Bishop Lawrence to speak at 11/6 Episcopal Forum
October 16, 2008

Bishop Lawrence, while speaking at a clergy conference, stressed that we, as a diocese were able to stay “intact and in TEC”

In This Issue:
Conservatives face huge obstacles in putting Anglicanism back together.
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The Episcopal Forum of SC will sponsor a Forum on Thursday November 6, 2008. Bishop Lawrence will be the speaker followed by a moderated Q&A session. All are welcome.

Program: 12 Noon - 2 pm - Lunch and Forum
Location: Harbour Club - downtown Charleston
(see directions in this enewsletter)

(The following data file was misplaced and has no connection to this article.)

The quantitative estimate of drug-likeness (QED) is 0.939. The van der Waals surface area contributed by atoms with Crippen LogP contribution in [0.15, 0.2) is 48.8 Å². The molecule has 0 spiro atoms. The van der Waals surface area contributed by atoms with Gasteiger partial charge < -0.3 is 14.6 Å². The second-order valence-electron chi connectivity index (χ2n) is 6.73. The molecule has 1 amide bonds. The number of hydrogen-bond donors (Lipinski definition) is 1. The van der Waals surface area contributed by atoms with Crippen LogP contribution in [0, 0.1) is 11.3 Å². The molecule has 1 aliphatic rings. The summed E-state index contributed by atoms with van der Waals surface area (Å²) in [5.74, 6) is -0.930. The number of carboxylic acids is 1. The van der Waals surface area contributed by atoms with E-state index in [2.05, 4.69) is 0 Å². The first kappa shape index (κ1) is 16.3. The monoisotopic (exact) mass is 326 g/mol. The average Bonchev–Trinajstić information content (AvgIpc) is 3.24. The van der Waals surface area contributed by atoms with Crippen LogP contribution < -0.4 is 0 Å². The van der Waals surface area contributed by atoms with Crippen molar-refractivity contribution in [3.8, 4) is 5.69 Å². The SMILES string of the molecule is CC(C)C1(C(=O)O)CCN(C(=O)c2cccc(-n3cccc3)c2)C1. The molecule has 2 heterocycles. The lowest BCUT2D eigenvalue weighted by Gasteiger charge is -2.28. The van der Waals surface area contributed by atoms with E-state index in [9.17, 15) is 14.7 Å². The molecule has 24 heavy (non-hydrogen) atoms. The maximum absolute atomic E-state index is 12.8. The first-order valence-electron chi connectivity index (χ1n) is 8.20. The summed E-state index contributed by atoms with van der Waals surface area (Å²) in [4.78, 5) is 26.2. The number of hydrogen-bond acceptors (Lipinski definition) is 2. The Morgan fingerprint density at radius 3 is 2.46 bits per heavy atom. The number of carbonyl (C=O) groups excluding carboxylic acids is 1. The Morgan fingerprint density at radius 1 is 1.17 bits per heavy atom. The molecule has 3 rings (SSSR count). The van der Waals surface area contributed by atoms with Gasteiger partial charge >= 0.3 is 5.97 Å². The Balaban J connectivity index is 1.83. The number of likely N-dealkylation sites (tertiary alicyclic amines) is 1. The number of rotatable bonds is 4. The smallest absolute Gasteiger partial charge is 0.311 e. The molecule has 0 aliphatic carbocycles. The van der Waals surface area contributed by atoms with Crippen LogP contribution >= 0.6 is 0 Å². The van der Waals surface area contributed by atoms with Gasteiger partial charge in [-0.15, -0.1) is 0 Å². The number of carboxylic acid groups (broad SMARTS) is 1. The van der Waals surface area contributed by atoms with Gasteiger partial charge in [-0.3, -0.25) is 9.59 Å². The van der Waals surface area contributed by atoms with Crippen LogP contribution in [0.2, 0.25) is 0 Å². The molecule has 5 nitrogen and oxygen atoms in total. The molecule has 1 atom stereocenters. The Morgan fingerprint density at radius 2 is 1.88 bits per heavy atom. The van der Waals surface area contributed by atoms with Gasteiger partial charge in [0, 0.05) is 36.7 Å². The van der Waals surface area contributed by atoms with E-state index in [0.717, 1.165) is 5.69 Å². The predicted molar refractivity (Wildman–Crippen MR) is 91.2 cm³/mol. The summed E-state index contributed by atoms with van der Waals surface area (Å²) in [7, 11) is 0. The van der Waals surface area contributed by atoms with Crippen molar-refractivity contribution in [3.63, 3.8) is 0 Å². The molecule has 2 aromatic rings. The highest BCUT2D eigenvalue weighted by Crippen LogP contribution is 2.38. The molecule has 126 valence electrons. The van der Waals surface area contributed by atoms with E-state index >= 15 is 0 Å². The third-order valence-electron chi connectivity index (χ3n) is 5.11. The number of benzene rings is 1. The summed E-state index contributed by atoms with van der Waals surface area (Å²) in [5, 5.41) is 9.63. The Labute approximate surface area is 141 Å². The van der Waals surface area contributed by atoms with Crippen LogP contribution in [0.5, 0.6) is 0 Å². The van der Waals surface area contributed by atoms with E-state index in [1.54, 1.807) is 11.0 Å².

Seating is limited - Cost including full lunch is $20 at the door. Reserve a seat by Sending an e-mail at link below or calling 843-209-8247
Send e-mail to reserve a seat

By Joy Hunter, Jubilate Deo – October/November 2008

......Reflecting on GAFCON and Lambeth - Bishop Lawrence spoke candidly about his experiences at both GAFCON and Lambeth, sharing some of the high points as well as some of his frustrations with the gatherings..........On Lambeth the Bishop felt that the time in the Indaba group was fruitful. “For me it was the best time of the conference,” he said. “There was some honest discussion there..........

Bishop Lawrence also admitted that Lambeth caused him to take a hard look at his own attitudes. “I had to ask myself, ‘Have I resisted the MDG’s (Millenium Development Goals) because of who’s supporting them?’ ...........